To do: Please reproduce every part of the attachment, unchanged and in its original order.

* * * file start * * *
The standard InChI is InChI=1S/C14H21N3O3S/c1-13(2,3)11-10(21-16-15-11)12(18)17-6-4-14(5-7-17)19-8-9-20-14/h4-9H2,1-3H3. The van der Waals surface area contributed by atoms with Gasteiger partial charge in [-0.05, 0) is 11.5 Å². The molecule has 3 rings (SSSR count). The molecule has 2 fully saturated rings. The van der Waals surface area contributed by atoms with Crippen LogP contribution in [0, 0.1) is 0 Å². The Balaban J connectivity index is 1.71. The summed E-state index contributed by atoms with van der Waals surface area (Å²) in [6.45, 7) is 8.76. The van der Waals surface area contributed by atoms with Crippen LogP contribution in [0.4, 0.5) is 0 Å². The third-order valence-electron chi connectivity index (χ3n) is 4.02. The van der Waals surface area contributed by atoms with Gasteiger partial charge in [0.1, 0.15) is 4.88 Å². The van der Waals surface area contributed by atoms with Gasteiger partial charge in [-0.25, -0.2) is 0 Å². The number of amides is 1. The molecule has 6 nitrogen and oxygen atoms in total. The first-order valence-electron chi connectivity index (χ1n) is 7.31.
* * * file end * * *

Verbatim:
The standard InChI is InChI=1S/C14H21N3O3S/c1-13(2,3)11-10(21-16-15-11)12(18)17-6-4-14(5-7-17)19-8-9-20-14/h4-9H2,1-3H3. The van der Waals surface area contributed by atoms with Gasteiger partial charge in [-0.05, 0) is 11.5 Å². The molecule has 3 rings (SSSR count). The molecule has 2 fully saturated rings. The van der Waals surface area contributed by atoms with Crippen LogP contribution in [0, 0.1) is 0 Å². The Balaban J connectivity index is 1.71. The summed E-state index contributed by atoms with van der Waals surface area (Å²) in [6.45, 7) is 8.76. The van der Waals surface area contributed by atoms with Crippen LogP contribution in [0.4, 0.5) is 0 Å². The third-order valence-electron chi connectivity index (χ3n) is 4.02. The van der Waals surface area contributed by atoms with Gasteiger partial charge in [0.1, 0.15) is 4.88 Å². The van der Waals surface area contributed by atoms with Gasteiger partial charge in [-0.25, -0.2) is 0 Å². The number of amides is 1. The molecule has 6 nitrogen and oxygen atoms in total. The first-order valence-electron chi connectivity index (χ1n) is 7.31.